El Niño climate patterns contributed to the "warm blob" that began dominating the Gulf of Alaska in late 2013, and later gripped the West Coast of North America in what became the Northeast Pacific's largest marine heatwave, according to a new study published in Nature Climate Change today.
While the warm blob started in the Gulf of Alaska in 2013, its persistence and evolution into a much larger pattern of ocean warming in 2014 and 2015 involved long-distance "teleconnections" between the North and tropical Pacific.
"The bottom line is that El Niño had a hand in this even though we're talking about very long-distance influences," said Nate Mantua, a research scientist at NOAA Fisheries' Southwest Fisheries Science Center and a coauthor of the new study. "It's been known for decades that El Niño causes changes in wind, weather, and ocean temperatures across the North Pacific through an 'atmospheric bridge,' where massive shifts in tropical rainfall influence storm tracks over the North Pacific and North America."
The new research found that the known climate patterns linked the tropical and temperate latitudes of the North Pacific Ocean, helping to fuel the extreme marine heatwave.
Climate models suggest that the extreme atmospheric conditions that gave rise to the warm blob could become more pronounced as greenhouse gases accumulate in the atmosphere, the study found. The study was authored by Emanuele Di Lorenzo of the Georgia Institute of Technology and Mantua.
"Climate models predict that these kind of multi-year extremes become stronger in a warming climate," Mantua said. "But while the models show that they should get stronger as the earth's climate warms, it's not clear to us yet if that is now detectable in nature."
The heat wave emerged in the fall of 2013, when a ridge of high pressure dampened winds over the Gulf of Alaska, allowing a large section of the North Pacific to warm by up to 3 degrees C (about 5 degrees F) above average. It represented the highest temperature anomaly in the North Pacific in more than 100 years of records. The ridge came with weak winds in the subtropical Pacific near Hawaii, which is a known precursor of El Niño conditions that develop up to one year later.
The warm patch spread to fill the northeast Pacific between Hawaii and the West Coast of North America by the fall of 2014, shaking up the marine food chain and leading to sightings of warm-water species far outside of their normal range. The conditions led to die-offs of seabirds, mass strandings for California sea lion pups, and likely contributed in 2015 to the largest-ever harmful algal bloom recorded on the West Coast, closing fisheries for clams and Dungeness crab.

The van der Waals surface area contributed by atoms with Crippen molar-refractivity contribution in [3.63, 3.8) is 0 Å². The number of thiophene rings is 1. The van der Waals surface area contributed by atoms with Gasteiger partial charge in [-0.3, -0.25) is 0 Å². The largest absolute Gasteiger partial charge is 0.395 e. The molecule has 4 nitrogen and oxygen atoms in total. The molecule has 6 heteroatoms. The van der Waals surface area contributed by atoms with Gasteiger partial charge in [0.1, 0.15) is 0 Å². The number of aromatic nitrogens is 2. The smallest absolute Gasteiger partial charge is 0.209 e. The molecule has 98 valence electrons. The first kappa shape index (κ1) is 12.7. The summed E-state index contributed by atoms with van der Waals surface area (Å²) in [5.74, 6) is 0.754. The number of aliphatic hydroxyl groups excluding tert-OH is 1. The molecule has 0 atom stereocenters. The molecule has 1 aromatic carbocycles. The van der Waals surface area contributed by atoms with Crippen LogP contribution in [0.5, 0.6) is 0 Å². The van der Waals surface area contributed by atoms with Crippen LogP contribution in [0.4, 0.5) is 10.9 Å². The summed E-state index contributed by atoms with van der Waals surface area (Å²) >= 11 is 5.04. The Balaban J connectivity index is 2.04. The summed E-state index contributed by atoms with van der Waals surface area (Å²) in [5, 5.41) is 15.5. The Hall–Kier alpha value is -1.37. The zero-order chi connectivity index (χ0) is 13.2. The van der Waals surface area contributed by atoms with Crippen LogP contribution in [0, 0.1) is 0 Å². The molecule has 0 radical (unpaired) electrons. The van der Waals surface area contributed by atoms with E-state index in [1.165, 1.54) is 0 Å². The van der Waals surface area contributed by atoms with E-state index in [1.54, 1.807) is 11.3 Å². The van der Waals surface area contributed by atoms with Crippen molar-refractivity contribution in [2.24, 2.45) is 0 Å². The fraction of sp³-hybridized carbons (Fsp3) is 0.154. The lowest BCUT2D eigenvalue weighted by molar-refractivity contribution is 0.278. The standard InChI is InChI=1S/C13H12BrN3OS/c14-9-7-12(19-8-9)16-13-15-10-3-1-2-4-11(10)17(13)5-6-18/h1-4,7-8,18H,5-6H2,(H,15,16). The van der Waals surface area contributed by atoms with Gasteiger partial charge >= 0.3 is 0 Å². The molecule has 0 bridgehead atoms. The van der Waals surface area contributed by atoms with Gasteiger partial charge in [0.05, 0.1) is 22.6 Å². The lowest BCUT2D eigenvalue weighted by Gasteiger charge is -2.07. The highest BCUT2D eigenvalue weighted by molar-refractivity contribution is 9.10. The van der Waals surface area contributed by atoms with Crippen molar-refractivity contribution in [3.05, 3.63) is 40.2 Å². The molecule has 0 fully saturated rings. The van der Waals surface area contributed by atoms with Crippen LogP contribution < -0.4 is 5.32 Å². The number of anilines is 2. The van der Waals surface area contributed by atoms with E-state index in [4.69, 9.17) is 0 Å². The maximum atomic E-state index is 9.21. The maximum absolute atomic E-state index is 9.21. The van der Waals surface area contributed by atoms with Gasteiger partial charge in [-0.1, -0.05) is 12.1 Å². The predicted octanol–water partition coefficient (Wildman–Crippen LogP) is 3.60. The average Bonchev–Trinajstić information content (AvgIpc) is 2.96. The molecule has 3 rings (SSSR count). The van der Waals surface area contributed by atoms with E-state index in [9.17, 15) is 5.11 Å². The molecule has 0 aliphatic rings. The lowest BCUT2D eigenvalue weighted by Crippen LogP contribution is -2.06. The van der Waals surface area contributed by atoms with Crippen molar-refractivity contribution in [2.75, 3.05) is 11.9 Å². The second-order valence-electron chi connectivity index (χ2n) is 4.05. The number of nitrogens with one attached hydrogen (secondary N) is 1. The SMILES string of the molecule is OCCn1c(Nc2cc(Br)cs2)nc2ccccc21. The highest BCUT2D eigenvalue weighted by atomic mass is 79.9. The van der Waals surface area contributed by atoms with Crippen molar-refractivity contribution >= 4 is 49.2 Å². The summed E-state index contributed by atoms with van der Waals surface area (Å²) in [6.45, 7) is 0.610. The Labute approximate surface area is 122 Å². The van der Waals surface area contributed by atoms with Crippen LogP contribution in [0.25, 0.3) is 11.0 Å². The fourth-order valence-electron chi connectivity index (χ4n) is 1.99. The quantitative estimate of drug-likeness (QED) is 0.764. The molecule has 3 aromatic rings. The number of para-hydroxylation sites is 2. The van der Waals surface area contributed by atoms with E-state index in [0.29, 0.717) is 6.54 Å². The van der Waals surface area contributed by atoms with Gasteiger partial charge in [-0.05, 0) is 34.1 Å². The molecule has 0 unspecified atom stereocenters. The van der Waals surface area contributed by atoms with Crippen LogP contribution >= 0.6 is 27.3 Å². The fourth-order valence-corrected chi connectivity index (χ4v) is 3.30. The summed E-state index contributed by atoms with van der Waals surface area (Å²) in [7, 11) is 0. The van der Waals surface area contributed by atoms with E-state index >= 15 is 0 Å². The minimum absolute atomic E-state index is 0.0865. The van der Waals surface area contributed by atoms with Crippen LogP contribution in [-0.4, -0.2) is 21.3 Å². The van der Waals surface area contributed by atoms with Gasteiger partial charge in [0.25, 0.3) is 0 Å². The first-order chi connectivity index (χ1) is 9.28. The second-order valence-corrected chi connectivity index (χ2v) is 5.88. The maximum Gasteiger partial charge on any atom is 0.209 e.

"While the socio-economic consequences of this climate event need to be further evaluated, it is possible that the northeast Pacific warm anomaly of 2014-15 is the most ecologically and economically significant marine heatwave on record," the researchers wrote.
A weak El Niño pattern that stalled out during the winter of 2014-15 contributed to the North Pacific's heatwave, according to a combination of climate observations and model simulations. That was followed by a second and much stronger El Niño pattern that emerged the following winter, with an "atmospheric bridge" concentrating the extended warmth of the Northeast Pacific Ocean in an arc-pattern along the West Coast from Alaska to Mexico.
The latest observations in July 2016 show that ocean temperatures near the coast of Southern and Baja California, around Alaska and in a wide offshore band between Hawaii and Alaska remain about 3 degrees C warmer than average. In contrast, there are colder than normal surface temperatures along coast of Northern California and Southern Oregon, and in patches along the equator.
The latest seasonal forecasts from NOAA's Climate Prediction Center show that the cool waters in the tropical Pacific are likely to expand and that a La Niña pattern is likely to develop during the Northern Hemisphere summer of 2016, with about a 75% chance of La Niña during the fall and winter of 2016-17. La Niña would favor changes in wind, weather, and ocean currents that tend to cool the Northeast Pacific Ocean between Hawaii and North America.